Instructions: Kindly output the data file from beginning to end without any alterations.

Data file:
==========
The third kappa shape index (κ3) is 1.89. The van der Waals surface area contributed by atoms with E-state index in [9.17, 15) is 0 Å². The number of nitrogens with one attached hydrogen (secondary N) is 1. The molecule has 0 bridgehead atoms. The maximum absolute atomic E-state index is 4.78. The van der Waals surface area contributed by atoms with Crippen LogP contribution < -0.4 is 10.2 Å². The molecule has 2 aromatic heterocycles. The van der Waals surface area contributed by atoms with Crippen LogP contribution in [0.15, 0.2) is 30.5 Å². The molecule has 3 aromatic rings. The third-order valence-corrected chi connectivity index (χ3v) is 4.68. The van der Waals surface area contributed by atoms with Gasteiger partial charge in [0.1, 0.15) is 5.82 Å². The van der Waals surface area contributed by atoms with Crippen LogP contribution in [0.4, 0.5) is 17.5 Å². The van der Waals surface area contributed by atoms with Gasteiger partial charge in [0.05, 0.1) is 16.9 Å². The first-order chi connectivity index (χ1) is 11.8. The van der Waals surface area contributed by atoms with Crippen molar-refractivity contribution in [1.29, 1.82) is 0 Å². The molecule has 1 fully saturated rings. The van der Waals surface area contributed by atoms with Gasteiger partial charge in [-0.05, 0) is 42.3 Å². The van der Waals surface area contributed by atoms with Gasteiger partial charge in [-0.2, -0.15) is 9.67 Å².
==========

The third kappa shape index (κ3) is 1.89. The van der Waals surface area contributed by atoms with E-state index in [9.17, 15) is 0 Å². The number of nitrogens with one attached hydrogen (secondary N) is 1. The molecule has 0 bridgehead atoms. The maximum absolute atomic E-state index is 4.78. The van der Waals surface area contributed by atoms with Crippen LogP contribution < -0.4 is 10.2 Å². The molecule has 2 aromatic heterocycles. The van der Waals surface area contributed by atoms with Crippen LogP contribution in [0.15, 0.2) is 30.5 Å². The molecule has 3 aromatic rings. The third-order valence-corrected chi connectivity index (χ3v) is 4.68. The van der Waals surface area contributed by atoms with Gasteiger partial charge in [0.1, 0.15) is 5.82 Å². The van der Waals surface area contributed by atoms with Crippen LogP contribution in [0.4, 0.5) is 17.5 Å². The van der Waals surface area contributed by atoms with Gasteiger partial charge in [0.05, 0.1) is 16.9 Å². The first-order chi connectivity index (χ1) is 11.8. The van der Waals surface area contributed by atoms with Crippen molar-refractivity contribution in [1.29, 1.82) is 0 Å². The molecule has 1 fully saturated rings. The van der Waals surface area contributed by atoms with Gasteiger partial charge in [-0.05, 0) is 42.3 Å². The van der Waals surface area contributed by atoms with Gasteiger partial charge in [-0.2, -0.15) is 9.67 Å².